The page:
Greg Chappell v Pakistan, 1984
An under-current of unrest in Australia's ranks could not, in the end, detract from the majesty of Greg Chappell's farewell at the SCG. Unusually his announcement came midway through the fifth Test against Pakistan, and came at a time when he was both 68 runs shy of over-hauling Don Bradman's runs record for Australia, having just matched Colin Cowdrey's world-record tally of 120 outfield catches. The timing was bemusing, too, to Dennis Lillee, who had told Chappell of his own intentions to retire before the game, but hadn't yet gone public with the news. Undaunted by the sudden attention, including a standing ovation to launch his final innings, Chappell finished the third day of the Test on 79 not out, and marched on relentlessly to 182 the following day, making him the third Australian, after Reggie Duff and Bill Ponsford, to score hundreds in his first and last Test. Two more second-innings catches knocked Cowdrey off his perch too. At the end of the game, Rodney Marsh joined Australia's raft of retirements, stating he wouldn't be going on tour to the Caribbean because "all his mates had gone".
Nasser Hussain v New Zealand, Lord's 2004
After dragging his team's standards up by their boot-laces in four tenacious years as Test captain, England's elder statesman had been looking increasingly out of place in a young and dynamic new dressing-room. And when at Lord's in the first Test of the 2004 summer, he managed to deny the latest of those young guns, Andrew Strauss, his second century on debut with a disastrous (and familiar) run-out, the doubts about his role were merely amplified. So Hussain, in typically bloodyminded fashion, took matters into his own hands. After knuckling down to break the back of England's chase of 282, he sealed the deal in fairytale fashion - a brace of flogged drives through the covers, first to bring up his final Test century and then to complete a seven-wicket win. He knew, in that instant, that he couldn't have scripted a more perfect goodbye, and he confirmed his retirement soon afterwards to spare England's selectors any awkward discussions.
Glenn McGrath, Shane Warne, Justin Langer v England, Sydney 2006-07
Twenty-two years on from that first triple farewell, another trio of Australian legends chose the SCG as their moment to bow out of the game, but they did so in a more orchestrated and glorious fashion. After securing the return of the Ashes at Perth, Shane Warne had started the exodus of legends by confirming his retirement on the eve of the Boxing Day Test at his home ground of Melbourne, where he once again wrote his own script with a first-day five-for to set up a 4-0 series lead. Glenn McGrath then confirmed that he too had seen enough, and when Justin Langer joined suit, the prospect of a 5-0 Ashes whitewash was deemed inevitable by such a towering weight of sentiment. The match was an Australia love-in par excellence, and for McGrath and Langer, it was especially fitting. McGrath claimed a wicket with the final ball of his career (James Anderson, in fact, the man who may soon surpass his tally) to bowl England out in their second innings, before Langer was left unbeaten in a ten-wicket win, united at the last with his greatest of mates, Matthew Hayden.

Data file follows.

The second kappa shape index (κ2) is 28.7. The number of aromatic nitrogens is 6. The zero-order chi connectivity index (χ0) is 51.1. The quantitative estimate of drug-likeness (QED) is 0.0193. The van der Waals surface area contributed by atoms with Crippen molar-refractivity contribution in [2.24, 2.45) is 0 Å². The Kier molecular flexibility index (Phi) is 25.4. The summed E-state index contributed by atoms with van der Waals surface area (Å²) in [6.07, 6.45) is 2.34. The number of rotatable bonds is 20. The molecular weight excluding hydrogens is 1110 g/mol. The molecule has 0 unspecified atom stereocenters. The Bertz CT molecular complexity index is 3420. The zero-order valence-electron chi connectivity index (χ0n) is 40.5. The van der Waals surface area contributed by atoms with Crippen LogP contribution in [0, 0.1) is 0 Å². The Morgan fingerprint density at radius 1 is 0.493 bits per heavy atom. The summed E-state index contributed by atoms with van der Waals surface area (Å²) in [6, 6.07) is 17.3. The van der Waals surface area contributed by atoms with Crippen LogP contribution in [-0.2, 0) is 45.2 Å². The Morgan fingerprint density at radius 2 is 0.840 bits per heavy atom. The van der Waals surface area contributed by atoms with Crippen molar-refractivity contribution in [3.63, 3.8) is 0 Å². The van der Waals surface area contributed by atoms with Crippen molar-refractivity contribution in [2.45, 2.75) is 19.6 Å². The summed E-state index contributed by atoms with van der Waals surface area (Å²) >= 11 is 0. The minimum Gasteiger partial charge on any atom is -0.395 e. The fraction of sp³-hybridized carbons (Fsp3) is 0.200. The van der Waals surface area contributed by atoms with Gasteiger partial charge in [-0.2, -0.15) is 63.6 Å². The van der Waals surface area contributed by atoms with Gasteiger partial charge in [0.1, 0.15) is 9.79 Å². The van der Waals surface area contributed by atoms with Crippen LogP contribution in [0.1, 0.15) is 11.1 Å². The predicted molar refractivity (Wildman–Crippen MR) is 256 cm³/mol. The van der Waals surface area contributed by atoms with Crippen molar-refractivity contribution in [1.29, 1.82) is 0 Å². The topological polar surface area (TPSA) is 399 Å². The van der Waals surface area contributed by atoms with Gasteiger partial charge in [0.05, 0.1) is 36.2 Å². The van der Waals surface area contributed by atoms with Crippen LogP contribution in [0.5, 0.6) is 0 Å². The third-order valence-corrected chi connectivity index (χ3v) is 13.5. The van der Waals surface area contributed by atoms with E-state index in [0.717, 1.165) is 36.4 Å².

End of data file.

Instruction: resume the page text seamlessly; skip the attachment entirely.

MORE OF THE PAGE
Muttiah Muralitharan v India, Galle 2010
Sri Lanka's champion spinner went into the final match of his career needing eight more wickets to reach 800 in Tests - a tall order even for the most prolific wicket-taker of all time, but eminently plausible on a ground where he had already harvested 103 scalps in his previous 14 appearances. When the whole of the second day was lost to rain - with Sri Lanka still midway through a hefty first innings of 520 for 8 declared - the prospect seemed to have regressed a touch. But then the magic started to happen again. Five first-innings wickets helped to skittle India for 276, and after a slow start in the follow-on, the rapid scalps of Yuvraj and Harbhajan Singh left India listing at 197 for 7 as the whole of Sri Lanka crowded round for the kill. But they were kept on tenterhooks for 23 wicketless overs in an exquisite battle of wills, as VVS Laxman rallied India's tail to secure a slender lead. When Laxman himself was ninth out to a run-out, it all came down to one final opportunity. And sure enough, after two more near run-outs off his own bowling, Pragyan Ojha slashed one last drive to slip to secure a landmark that will never be matched.
Brendon McCullum v Australia, Christchurch 2015-16
After an ever-present Test career spanning 101 appearances, Brendon McCullum rocked up at Hagley Oval in Christchurch for his last hurrah against his arch-opponents, and promptly lost the toss on a stereotypically lively deck. New Zealand were pinned to the ropes at 32 for 3 when he strode out to bat in his final Test appearance, but in keeping with the same pedal-to-the-metal approach that had driven his side all the way to the World Cup final, McCullum decreed that there would be no backwards step. After a guard of honour from Steve Smith's Australians, his first shot pinged over the slips for four, and set the tone for an extraordinary onslaught. Viv Richards' 56-ball century had been challenged on numerous occasions in a turbo-charged era for batting, and Misbah-ul-Haq had even equalled it against the Aussies in November 2014, but with a fusillade of 16 fours and four sixes in 54 balls, he lowered the bar by two. The record was shredded in a four-ball flurry: a top-edge for six, a slog for four through midwicket; a top-edge for four, a flog for four through the covers. Australia would recover their poise to win the game, but not for the first time, McCullum's derring-do had stolen the hearts.